About this lesson
Since project teams are comprised of people, there are times when the project team will become dysfunctional. Team members begin to violate team ground rules and team cohesion and trust are undermined. In this lesson, we discuss a framework for recognizing this and addressing dysfunctional behavior.
Project Team Dysfunctions
A dysfunctional project team will impact project performance and often impact project compliance. Dysfunctional behavior must be recognized and addressed.
When to use
Whenever a project team shows signs of dysfunctional behavior it should be addressed. The behavior often becomes evident when a project is under pressure and when the project team goes through a major change in membership.
A dysfunctional project team is characterized by poor communication and has trouble making decisions. There are often political factions on the team and the project impact becomes one of missed milestones and inferior work. A high-performing team can become dysfunctional, and a dysfunctional team can turn into a high-performing team. The key is to recognize the dysfunctional behavior, address that behavior, and begin to use healthy team practices.
One quick way to identify dysfunctional behavior is when an individual is violating team ground rules. The team jointly created these in kick-off meetings and team-building sessions. Since the team created the ground rules they can change them to address issues and improve performance. However, if someone develops a pattern of violating the ground rules that they previously agreed to follow, it undermines trust in everything else that they have agreed to do. The project leader needs to address this problem with the individual. If the project leader is the person not following the team ground rules, the core team needs to confront the project leader.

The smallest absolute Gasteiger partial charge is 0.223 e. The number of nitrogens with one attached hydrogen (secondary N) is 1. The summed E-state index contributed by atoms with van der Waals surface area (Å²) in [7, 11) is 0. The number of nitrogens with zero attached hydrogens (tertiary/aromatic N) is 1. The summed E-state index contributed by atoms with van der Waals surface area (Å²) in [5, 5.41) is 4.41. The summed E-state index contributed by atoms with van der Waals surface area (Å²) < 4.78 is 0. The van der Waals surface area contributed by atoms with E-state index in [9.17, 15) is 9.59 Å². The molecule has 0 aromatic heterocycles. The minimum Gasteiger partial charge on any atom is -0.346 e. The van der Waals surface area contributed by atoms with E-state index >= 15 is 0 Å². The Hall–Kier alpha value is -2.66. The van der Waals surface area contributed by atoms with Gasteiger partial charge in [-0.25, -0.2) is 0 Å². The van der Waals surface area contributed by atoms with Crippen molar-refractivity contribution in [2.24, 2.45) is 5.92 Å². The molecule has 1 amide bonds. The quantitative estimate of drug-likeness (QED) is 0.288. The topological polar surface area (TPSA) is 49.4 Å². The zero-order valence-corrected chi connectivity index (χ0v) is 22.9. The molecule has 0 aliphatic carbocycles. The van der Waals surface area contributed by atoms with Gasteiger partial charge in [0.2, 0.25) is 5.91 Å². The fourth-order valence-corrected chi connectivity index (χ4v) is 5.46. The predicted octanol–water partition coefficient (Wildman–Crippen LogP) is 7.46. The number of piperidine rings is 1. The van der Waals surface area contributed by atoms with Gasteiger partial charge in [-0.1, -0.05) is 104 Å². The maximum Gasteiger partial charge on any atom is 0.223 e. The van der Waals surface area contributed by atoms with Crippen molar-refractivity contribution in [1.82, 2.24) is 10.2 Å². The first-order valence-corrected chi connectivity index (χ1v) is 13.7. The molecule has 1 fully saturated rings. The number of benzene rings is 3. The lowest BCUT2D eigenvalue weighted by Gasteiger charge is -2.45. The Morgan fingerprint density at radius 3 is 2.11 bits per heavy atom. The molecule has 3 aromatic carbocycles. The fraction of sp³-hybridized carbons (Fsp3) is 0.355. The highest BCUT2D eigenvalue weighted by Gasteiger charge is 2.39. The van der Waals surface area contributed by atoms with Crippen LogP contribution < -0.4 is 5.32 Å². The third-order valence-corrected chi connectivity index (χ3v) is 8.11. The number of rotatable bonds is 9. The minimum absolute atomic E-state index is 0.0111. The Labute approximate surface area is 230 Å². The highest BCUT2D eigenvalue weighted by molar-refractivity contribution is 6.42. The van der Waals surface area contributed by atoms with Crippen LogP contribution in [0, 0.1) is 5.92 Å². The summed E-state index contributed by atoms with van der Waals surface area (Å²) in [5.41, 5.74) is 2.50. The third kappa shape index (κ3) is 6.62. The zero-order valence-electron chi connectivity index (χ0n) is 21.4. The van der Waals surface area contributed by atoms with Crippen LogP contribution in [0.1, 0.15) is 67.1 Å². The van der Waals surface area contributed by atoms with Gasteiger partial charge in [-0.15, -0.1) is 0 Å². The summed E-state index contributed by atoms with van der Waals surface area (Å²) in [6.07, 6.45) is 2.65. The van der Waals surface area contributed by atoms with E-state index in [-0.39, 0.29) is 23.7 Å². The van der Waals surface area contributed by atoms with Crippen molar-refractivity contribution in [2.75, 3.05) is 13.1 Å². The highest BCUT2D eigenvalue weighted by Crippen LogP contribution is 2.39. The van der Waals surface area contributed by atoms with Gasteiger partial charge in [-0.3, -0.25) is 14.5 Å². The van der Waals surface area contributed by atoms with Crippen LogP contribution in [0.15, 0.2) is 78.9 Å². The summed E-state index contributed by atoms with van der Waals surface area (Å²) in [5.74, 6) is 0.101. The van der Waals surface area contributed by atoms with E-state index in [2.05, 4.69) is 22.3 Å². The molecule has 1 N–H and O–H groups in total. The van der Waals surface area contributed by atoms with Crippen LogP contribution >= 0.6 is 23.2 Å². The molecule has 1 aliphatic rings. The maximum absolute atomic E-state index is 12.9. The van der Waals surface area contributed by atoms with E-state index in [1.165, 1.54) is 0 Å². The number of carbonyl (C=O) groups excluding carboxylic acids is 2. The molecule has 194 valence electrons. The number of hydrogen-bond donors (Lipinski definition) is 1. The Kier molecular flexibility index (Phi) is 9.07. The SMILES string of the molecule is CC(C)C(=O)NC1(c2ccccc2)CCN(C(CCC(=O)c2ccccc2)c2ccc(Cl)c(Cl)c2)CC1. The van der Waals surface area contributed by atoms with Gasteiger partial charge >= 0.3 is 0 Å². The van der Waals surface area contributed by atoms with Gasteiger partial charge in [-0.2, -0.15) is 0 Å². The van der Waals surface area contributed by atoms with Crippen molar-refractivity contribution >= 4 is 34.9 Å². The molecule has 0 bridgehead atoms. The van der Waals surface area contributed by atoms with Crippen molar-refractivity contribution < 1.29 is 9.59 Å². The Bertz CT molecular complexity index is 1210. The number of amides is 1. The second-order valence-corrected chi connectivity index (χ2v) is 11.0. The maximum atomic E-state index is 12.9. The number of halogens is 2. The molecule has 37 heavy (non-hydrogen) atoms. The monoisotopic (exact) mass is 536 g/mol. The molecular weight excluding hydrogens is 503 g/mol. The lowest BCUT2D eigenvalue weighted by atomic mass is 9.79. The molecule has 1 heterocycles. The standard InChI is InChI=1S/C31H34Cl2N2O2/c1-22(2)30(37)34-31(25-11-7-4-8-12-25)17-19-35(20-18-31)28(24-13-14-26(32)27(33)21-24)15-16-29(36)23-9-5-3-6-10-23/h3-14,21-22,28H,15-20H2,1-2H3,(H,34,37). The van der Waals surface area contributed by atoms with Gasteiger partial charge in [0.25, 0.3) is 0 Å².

Patrick Lencioni’s book, “The Five Dysfunctions of a Team: A Leadership Fable” provides an excellent model for assessing project team performance to identify and resolve dysfunctional team behavior. The five dysfunctions he identifies are:
- Absence of Trust – characterized by team members assuming an aura of invulnerability
- Fear of Conflict – characterized by artificial harmony on the team
- Lack of Commitment – characterized by team members becoming vague and ambiguous whenever questioned about project activities
- Avoidance of Accountability – characterized by a reduction of standards to the point where the person cannot fail
- Inattention to Results – characterized by placing an emphasis on status and ego rather than team performance
Hints & tips
- Beware of complacency, high performing teams tend towards dysfunctional behavior.
- Dysfunctional behavior seldom corrects itself, so when you observe it, deal with it.
- Changes to the project team often lead to dysfunctional behavior if the new team members are not assimilated well
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